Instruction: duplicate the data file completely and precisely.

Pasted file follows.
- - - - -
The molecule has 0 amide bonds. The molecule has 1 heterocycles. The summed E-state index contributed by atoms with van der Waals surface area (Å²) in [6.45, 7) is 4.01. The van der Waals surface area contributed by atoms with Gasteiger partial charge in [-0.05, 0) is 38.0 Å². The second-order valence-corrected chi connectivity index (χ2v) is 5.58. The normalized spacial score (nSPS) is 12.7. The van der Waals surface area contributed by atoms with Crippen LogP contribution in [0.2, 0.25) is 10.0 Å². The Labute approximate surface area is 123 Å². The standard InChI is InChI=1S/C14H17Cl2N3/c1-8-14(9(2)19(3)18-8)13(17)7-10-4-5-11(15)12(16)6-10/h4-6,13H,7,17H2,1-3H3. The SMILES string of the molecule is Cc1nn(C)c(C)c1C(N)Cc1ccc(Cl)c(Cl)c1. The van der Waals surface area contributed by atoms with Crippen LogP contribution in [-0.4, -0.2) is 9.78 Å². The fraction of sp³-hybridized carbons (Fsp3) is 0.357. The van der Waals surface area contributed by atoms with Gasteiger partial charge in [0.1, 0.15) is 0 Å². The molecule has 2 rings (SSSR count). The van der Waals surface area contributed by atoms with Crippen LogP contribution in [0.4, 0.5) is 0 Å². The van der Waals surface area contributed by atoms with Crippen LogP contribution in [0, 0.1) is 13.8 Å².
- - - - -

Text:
The molecule has 0 amide bonds. The molecule has 1 heterocycles. The summed E-state index contributed by atoms with van der Waals surface area (Å²) in [6.45, 7) is 4.01. The van der Waals surface area contributed by atoms with Gasteiger partial charge in [-0.05, 0) is 38.0 Å². The second-order valence-corrected chi connectivity index (χ2v) is 5.58. The normalized spacial score (nSPS) is 12.7. The van der Waals surface area contributed by atoms with Crippen LogP contribution in [0.2, 0.25) is 10.0 Å². The Labute approximate surface area is 123 Å². The standard InChI is InChI=1S/C14H17Cl2N3/c1-8-14(9(2)19(3)18-8)13(17)7-10-4-5-11(15)12(16)6-10/h4-6,13H,7,17H2,1-3H3. The SMILES string of the molecule is Cc1nn(C)c(C)c1C(N)Cc1ccc(Cl)c(Cl)c1. The van der Waals surface area contributed by atoms with Crippen LogP contribution in [-0.4, -0.2) is 9.78 Å². The fraction of sp³-hybridized carbons (Fsp3) is 0.357. The van der Waals surface area contributed by atoms with Gasteiger partial charge in [0.1, 0.15) is 0 Å². The molecule has 2 rings (SSSR count). The van der Waals surface area contributed by atoms with Crippen LogP contribution in [0.4, 0.5) is 0 Å². The van der Waals surface area contributed by atoms with Crippen LogP contribution in [0, 0.1) is 13.8 Å².